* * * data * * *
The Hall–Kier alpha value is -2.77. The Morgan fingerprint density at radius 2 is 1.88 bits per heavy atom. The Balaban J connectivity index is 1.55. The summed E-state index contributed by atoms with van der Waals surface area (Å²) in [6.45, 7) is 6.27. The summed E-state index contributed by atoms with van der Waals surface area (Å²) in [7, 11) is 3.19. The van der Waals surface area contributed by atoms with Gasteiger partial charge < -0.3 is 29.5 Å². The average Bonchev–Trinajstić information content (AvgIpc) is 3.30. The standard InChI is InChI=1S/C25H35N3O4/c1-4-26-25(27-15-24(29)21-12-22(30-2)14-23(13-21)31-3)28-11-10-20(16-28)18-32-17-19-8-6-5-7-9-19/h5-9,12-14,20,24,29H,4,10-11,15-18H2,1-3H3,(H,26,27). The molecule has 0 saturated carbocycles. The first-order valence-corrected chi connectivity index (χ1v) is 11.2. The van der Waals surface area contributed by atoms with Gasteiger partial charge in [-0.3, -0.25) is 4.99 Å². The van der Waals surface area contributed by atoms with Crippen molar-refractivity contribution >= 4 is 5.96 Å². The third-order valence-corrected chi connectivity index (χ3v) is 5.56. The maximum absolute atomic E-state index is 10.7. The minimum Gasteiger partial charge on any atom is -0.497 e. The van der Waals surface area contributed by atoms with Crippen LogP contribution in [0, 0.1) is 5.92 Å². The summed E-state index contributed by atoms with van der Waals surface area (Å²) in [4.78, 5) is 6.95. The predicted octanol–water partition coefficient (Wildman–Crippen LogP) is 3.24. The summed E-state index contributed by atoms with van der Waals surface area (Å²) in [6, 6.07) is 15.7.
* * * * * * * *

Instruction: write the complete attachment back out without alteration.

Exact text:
The Hall–Kier alpha value is -2.77. The Morgan fingerprint density at radius 2 is 1.88 bits per heavy atom. The Balaban J connectivity index is 1.55. The summed E-state index contributed by atoms with van der Waals surface area (Å²) in [6.45, 7) is 6.27. The summed E-state index contributed by atoms with van der Waals surface area (Å²) in [7, 11) is 3.19. The van der Waals surface area contributed by atoms with Gasteiger partial charge < -0.3 is 29.5 Å². The average Bonchev–Trinajstić information content (AvgIpc) is 3.30. The standard InChI is InChI=1S/C25H35N3O4/c1-4-26-25(27-15-24(29)21-12-22(30-2)14-23(13-21)31-3)28-11-10-20(16-28)18-32-17-19-8-6-5-7-9-19/h5-9,12-14,20,24,29H,4,10-11,15-18H2,1-3H3,(H,26,27). The molecule has 0 saturated carbocycles. The first-order valence-corrected chi connectivity index (χ1v) is 11.2. The van der Waals surface area contributed by atoms with Gasteiger partial charge in [-0.3, -0.25) is 4.99 Å². The van der Waals surface area contributed by atoms with Crippen molar-refractivity contribution >= 4 is 5.96 Å². The third-order valence-corrected chi connectivity index (χ3v) is 5.56. The maximum absolute atomic E-state index is 10.7. The minimum Gasteiger partial charge on any atom is -0.497 e. The van der Waals surface area contributed by atoms with Crippen LogP contribution in [0, 0.1) is 5.92 Å². The summed E-state index contributed by atoms with van der Waals surface area (Å²) in [4.78, 5) is 6.95. The predicted octanol–water partition coefficient (Wildman–Crippen LogP) is 3.24. The summed E-state index contributed by atoms with van der Waals surface area (Å²) in [6, 6.07) is 15.7.